'show_in_nav_menus'   => true,
		'show_in_admin_bar'   => true,
		'menu_position'       => 5,
		'can_export'          => true,
		'has_archive'         => true,
		'exclude_from_search' => false,
		'publicly_queryable'  => true,
		'capability_type'     => 'page',
	);
	register_post_type( 'post_type', $args );

}

// Hook into the 'init' action
add_action( 'init', 'custom_post_type', 0 );

Wow! That is a bunch of gibberish isn’t it! Well, let’s break it down so you know what to manipulate for your project.

The first part is declaring the function or giving our function a name. Where is says custom_post_type() you will simply replace that with the name you want to give it. Try to be specific with the names that you give the function. If you are using a child theme or if you have a lot of plugins installed, you don’t want to name it something that might already be used. Some developers recommend adding your initials to the beginning of the name just to make sure there would be no conflict.

function custom_post_type() {

Next we have the declaration of the labels. All we are doing here is creating an array and setting it equal to a variable called labels. Within this array we are telling WordPress what should be used in the dashboard areas of this new custom post type. The first item in the array is the name. Here we would tell WordPress what this custom post type is. For my client I used ‘Pet Posts’. Notice we are using uppercase letters in the beginning of each word because these are basically labels on your dashboard. The next field in the array is singular name. This would be ‘Pet Post’ or the singular version of your title. The menu name is very important because it is what you will read on the left side menu on the dashboard. Play around with these labels and then go into your dashboard and see what is changing.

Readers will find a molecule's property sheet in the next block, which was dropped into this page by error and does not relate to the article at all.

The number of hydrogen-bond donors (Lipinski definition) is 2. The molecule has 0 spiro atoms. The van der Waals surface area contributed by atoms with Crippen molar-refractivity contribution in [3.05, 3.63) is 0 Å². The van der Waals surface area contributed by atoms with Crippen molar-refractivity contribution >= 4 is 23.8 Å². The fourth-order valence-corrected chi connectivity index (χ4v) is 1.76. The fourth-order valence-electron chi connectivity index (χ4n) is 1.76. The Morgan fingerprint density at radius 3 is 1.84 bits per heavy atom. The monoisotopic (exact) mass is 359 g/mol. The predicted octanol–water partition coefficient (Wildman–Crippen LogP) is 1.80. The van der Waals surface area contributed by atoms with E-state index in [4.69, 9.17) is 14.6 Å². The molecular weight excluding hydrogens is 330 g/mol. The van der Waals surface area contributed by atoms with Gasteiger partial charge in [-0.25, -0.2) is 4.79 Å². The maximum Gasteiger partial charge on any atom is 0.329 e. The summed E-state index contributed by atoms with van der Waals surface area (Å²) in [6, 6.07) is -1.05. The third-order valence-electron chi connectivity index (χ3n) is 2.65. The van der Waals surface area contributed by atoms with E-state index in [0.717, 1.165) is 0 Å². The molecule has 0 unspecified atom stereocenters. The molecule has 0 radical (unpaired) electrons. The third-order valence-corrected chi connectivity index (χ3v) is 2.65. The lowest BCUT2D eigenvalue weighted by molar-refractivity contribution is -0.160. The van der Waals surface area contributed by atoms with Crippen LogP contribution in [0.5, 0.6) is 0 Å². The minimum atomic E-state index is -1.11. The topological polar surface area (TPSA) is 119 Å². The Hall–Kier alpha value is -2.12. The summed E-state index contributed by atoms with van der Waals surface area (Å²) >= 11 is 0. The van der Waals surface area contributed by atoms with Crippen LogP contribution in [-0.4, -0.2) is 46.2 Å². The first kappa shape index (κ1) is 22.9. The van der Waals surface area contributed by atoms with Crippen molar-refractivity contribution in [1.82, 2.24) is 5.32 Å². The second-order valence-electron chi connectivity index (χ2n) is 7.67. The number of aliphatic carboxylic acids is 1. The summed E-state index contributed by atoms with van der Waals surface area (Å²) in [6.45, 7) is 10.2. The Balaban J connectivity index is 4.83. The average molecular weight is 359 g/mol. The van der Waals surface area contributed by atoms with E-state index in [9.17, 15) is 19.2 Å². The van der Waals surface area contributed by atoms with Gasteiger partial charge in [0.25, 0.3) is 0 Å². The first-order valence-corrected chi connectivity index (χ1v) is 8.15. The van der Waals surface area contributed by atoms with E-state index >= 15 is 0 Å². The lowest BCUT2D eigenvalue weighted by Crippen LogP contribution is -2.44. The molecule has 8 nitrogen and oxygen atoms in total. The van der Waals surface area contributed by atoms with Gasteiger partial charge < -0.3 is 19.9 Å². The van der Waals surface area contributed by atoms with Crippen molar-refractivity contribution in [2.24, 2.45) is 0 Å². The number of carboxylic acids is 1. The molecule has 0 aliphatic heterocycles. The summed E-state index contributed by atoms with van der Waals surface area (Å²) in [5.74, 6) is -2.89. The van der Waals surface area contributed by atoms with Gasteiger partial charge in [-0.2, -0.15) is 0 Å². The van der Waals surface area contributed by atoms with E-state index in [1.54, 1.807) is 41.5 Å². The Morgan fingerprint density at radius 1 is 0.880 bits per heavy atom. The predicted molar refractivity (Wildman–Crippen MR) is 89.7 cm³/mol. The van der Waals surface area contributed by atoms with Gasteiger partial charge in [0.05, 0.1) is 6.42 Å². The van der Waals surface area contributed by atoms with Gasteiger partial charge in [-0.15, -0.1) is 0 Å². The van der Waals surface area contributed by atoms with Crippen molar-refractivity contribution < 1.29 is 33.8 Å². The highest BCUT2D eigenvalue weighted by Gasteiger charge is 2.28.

// Register Custom Post Type
function custom_post_type() {

	$labels = array(
		'name'                => _x( 'Post Types', 'Post Type General Name', 'text_domain' ),
		'singular_name'       => _x( 'Post Type', 'Post Type Singular Name', 'text_domain' ),